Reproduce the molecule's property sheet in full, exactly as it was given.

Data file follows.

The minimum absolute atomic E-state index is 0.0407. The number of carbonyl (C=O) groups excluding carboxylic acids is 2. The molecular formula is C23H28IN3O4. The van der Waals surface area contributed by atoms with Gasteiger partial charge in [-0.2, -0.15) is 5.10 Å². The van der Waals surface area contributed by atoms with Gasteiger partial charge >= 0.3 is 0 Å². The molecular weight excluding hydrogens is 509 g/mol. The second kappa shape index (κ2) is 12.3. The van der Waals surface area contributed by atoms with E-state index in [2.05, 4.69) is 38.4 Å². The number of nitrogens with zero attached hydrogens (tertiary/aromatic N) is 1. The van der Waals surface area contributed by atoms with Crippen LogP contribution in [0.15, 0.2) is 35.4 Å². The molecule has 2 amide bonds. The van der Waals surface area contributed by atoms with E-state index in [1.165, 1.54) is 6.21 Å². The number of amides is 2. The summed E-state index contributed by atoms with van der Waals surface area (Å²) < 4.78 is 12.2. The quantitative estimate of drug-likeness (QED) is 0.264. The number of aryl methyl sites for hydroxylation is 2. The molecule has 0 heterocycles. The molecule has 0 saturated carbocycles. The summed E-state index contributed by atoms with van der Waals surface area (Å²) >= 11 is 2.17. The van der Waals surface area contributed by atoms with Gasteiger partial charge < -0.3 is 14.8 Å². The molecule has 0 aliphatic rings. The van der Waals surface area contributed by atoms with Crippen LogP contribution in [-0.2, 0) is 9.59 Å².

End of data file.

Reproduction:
The minimum absolute atomic E-state index is 0.0407. The number of carbonyl (C=O) groups excluding carboxylic acids is 2. The molecular formula is C23H28IN3O4. The van der Waals surface area contributed by atoms with Gasteiger partial charge in [-0.2, -0.15) is 5.10 Å². The van der Waals surface area contributed by atoms with Gasteiger partial charge >= 0.3 is 0 Å². The molecular weight excluding hydrogens is 509 g/mol. The second kappa shape index (κ2) is 12.3. The van der Waals surface area contributed by atoms with E-state index in [2.05, 4.69) is 38.4 Å². The number of nitrogens with zero attached hydrogens (tertiary/aromatic N) is 1. The van der Waals surface area contributed by atoms with Crippen LogP contribution in [0.15, 0.2) is 35.4 Å². The molecule has 2 amide bonds. The van der Waals surface area contributed by atoms with E-state index in [1.165, 1.54) is 6.21 Å². The number of amides is 2. The summed E-state index contributed by atoms with van der Waals surface area (Å²) < 4.78 is 12.2. The quantitative estimate of drug-likeness (QED) is 0.264. The number of aryl methyl sites for hydroxylation is 2. The molecule has 0 heterocycles. The molecule has 0 saturated carbocycles. The summed E-state index contributed by atoms with van der Waals surface area (Å²) >= 11 is 2.17. The van der Waals surface area contributed by atoms with Gasteiger partial charge < -0.3 is 14.8 Å². The molecule has 0 aliphatic rings. The van der Waals surface area contributed by atoms with Crippen LogP contribution in [-0.2, 0) is 9.59 Å².